Throughout our lives, we accumulate various belongings, some of which hold sentimental value or monetary worth. It’s crucial to ensure these items are allocated according to your wishes after your death. Here’s how you can ensure a smooth distribution process.
How to Distribute Your Belongings
Use a Personal Property Memorandum: If you want a specific item to go to a certain individual, you can create a personal property memorandum. This document should be linked to your will or trust, and it allows you to specify who gets what. You might, for example, leave your gold pocket watch to your nephew, Bill Smith. Make sure the items are clearly described and the recipients are specifically named. Changes to this document must comply with your state’s laws.
Hold an Auction: If your aim is to divide your belongings equally among several beneficiaries, you could use play money to conduct an auction. Each beneficiary gets an equal amount of play money to bid on items. This method ensures everyone has an equal chance, regardless of their real-world wealth.
Take Turns Picking: Gather all your belongings in one place and allow each beneficiary to select an item in turns. To keep things fair, you could have beneficiaries draw numbers to decide the order of selection. This method works best when the items are of similar value, ensuring everyone receives an equal number of items.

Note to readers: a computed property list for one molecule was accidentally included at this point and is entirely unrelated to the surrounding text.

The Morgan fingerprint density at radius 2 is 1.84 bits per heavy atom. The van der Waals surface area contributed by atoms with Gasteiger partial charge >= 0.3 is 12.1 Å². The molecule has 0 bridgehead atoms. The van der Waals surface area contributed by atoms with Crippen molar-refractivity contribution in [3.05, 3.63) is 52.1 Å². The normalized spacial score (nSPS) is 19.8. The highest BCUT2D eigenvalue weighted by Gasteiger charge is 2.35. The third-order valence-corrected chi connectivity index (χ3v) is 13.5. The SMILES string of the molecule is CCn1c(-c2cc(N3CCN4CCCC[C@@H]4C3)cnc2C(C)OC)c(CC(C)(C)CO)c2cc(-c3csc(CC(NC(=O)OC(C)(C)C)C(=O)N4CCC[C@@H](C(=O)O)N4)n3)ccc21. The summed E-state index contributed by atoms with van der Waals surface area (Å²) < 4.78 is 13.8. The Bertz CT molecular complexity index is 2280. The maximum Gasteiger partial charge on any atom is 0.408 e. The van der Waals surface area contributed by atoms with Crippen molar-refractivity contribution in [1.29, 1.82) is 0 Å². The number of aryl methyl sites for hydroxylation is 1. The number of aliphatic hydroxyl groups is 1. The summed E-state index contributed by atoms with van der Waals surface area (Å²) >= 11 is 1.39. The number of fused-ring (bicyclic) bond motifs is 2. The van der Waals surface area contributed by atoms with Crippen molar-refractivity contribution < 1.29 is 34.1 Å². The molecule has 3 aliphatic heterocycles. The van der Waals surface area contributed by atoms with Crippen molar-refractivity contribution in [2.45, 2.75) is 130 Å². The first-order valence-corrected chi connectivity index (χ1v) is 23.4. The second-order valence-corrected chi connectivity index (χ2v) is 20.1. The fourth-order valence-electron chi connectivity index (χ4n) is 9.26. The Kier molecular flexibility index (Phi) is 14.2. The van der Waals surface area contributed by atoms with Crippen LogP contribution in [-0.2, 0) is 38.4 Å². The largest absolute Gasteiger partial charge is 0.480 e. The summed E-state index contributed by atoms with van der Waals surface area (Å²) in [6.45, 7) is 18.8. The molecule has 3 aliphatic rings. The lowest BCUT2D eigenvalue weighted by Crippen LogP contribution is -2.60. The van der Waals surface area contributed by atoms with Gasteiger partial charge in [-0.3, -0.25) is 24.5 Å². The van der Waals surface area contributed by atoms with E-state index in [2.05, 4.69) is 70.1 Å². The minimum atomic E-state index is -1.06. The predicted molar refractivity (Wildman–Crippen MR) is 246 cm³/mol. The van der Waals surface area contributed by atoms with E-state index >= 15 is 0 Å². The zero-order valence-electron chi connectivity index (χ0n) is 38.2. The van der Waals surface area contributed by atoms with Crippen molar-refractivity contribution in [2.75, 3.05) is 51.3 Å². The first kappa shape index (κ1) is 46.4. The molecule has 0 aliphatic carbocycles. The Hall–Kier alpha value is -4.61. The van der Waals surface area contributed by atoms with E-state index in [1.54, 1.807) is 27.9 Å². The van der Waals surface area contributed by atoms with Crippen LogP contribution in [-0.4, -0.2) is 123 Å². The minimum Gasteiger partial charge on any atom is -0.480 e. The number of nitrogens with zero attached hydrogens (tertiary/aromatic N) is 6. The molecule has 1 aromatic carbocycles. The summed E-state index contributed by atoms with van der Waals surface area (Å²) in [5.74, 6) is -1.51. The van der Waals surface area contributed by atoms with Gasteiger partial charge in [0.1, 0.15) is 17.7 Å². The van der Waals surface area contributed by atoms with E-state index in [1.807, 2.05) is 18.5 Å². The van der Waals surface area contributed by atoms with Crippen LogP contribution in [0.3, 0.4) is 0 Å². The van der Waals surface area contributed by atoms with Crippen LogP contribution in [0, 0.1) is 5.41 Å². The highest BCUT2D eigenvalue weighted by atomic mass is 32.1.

Other Important Factors
Provide Clear Guidelines: If you’re leaving the distribution to a trustee or representative, make sure you provide clear guidelines to prevent disagreements among beneficiaries.
Involve Your Loved Ones: If you’re unsure how to distribute your belongings, involve your loved ones in the planning process. You could use stickers or sticky notes to mark desired items, resolving any conflicts while you’re still alive. Don’t forget about younger family members who might appreciate something of yours after you’ve passed.
Consider keeping collection together: When distributing a collection, consider whether you want the collection to be divided among multiple people or given entirely to one person. Some collections may be more valuable if all of the pieces are owned by the same person, especially if the collection is complete.
It’s important to make these decisions while you’re still alive. Without clear instructions, your loved ones might face disputes and possible legal battles. We’re here to help you establish a clear strategy and document it properly. We offer both in-person and virtual meetings for your convenience.